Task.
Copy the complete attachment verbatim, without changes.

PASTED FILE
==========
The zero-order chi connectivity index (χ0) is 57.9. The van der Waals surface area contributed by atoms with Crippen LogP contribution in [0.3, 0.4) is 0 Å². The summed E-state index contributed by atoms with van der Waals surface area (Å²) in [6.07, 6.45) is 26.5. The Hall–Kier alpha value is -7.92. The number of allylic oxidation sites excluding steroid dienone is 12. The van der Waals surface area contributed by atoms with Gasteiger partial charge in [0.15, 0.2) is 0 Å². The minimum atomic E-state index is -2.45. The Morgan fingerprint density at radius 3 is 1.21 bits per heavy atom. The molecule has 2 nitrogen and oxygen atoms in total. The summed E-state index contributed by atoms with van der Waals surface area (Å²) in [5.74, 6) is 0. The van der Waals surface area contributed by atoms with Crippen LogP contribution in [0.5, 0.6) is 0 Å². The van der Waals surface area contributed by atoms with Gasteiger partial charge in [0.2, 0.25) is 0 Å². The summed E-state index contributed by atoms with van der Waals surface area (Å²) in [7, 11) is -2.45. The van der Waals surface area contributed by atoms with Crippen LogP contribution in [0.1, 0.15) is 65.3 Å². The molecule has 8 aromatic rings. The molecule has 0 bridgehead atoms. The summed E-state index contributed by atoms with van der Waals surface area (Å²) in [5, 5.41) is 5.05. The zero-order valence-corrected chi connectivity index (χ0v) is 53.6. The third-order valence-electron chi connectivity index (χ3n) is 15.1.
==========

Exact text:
The zero-order chi connectivity index (χ0) is 57.9. The van der Waals surface area contributed by atoms with Crippen LogP contribution in [0.3, 0.4) is 0 Å². The summed E-state index contributed by atoms with van der Waals surface area (Å²) in [6.07, 6.45) is 26.5. The Hall–Kier alpha value is -7.92. The number of allylic oxidation sites excluding steroid dienone is 12. The van der Waals surface area contributed by atoms with Gasteiger partial charge in [0.15, 0.2) is 0 Å². The minimum atomic E-state index is -2.45. The Morgan fingerprint density at radius 3 is 1.21 bits per heavy atom. The molecule has 2 nitrogen and oxygen atoms in total. The summed E-state index contributed by atoms with van der Waals surface area (Å²) in [5.74, 6) is 0. The van der Waals surface area contributed by atoms with Crippen LogP contribution in [0.5, 0.6) is 0 Å². The van der Waals surface area contributed by atoms with Gasteiger partial charge in [0.2, 0.25) is 0 Å². The summed E-state index contributed by atoms with van der Waals surface area (Å²) in [7, 11) is -2.45. The van der Waals surface area contributed by atoms with Crippen LogP contribution in [0.1, 0.15) is 65.3 Å². The molecule has 8 aromatic rings. The molecule has 0 bridgehead atoms. The summed E-state index contributed by atoms with van der Waals surface area (Å²) in [5, 5.41) is 5.05. The zero-order valence-corrected chi connectivity index (χ0v) is 53.6. The third-order valence-electron chi connectivity index (χ3n) is 15.1.